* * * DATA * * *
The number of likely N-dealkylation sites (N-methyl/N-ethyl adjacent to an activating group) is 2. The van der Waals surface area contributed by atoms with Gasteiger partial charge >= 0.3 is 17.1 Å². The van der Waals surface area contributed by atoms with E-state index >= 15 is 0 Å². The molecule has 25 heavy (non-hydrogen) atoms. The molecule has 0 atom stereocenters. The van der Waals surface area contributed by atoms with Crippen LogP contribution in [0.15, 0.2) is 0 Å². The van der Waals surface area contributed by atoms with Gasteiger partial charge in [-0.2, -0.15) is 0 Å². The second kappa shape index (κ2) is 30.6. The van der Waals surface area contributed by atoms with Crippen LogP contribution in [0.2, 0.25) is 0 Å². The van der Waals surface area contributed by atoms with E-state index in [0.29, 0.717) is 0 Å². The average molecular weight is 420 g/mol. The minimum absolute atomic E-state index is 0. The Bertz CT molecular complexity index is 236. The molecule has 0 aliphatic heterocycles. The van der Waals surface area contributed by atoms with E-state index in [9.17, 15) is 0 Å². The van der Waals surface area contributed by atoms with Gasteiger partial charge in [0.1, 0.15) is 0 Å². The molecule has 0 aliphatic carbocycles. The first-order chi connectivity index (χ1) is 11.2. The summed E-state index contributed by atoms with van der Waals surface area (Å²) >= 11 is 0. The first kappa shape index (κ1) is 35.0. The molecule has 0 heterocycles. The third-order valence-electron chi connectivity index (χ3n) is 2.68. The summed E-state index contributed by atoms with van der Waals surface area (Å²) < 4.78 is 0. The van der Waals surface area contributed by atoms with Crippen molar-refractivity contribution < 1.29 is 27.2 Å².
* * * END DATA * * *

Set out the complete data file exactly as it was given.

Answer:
The number of likely N-dealkylation sites (N-methyl/N-ethyl adjacent to an activating group) is 2. The van der Waals surface area contributed by atoms with Gasteiger partial charge >= 0.3 is 17.1 Å². The van der Waals surface area contributed by atoms with E-state index >= 15 is 0 Å². The molecule has 25 heavy (non-hydrogen) atoms. The molecule has 0 atom stereocenters. The van der Waals surface area contributed by atoms with Crippen LogP contribution in [0.15, 0.2) is 0 Å². The van der Waals surface area contributed by atoms with Gasteiger partial charge in [-0.2, -0.15) is 0 Å². The second kappa shape index (κ2) is 30.6. The van der Waals surface area contributed by atoms with Crippen LogP contribution in [0.2, 0.25) is 0 Å². The van der Waals surface area contributed by atoms with E-state index in [0.29, 0.717) is 0 Å². The average molecular weight is 420 g/mol. The minimum absolute atomic E-state index is 0. The Bertz CT molecular complexity index is 236. The molecule has 0 aliphatic heterocycles. The van der Waals surface area contributed by atoms with E-state index in [9.17, 15) is 0 Å². The van der Waals surface area contributed by atoms with Gasteiger partial charge in [0.1, 0.15) is 0 Å². The molecule has 0 aliphatic carbocycles. The first-order chi connectivity index (χ1) is 11.2. The summed E-state index contributed by atoms with van der Waals surface area (Å²) >= 11 is 0. The first kappa shape index (κ1) is 35.0. The molecule has 0 heterocycles. The third-order valence-electron chi connectivity index (χ3n) is 2.68. The summed E-state index contributed by atoms with van der Waals surface area (Å²) < 4.78 is 0. The van der Waals surface area contributed by atoms with Crippen molar-refractivity contribution < 1.29 is 27.2 Å².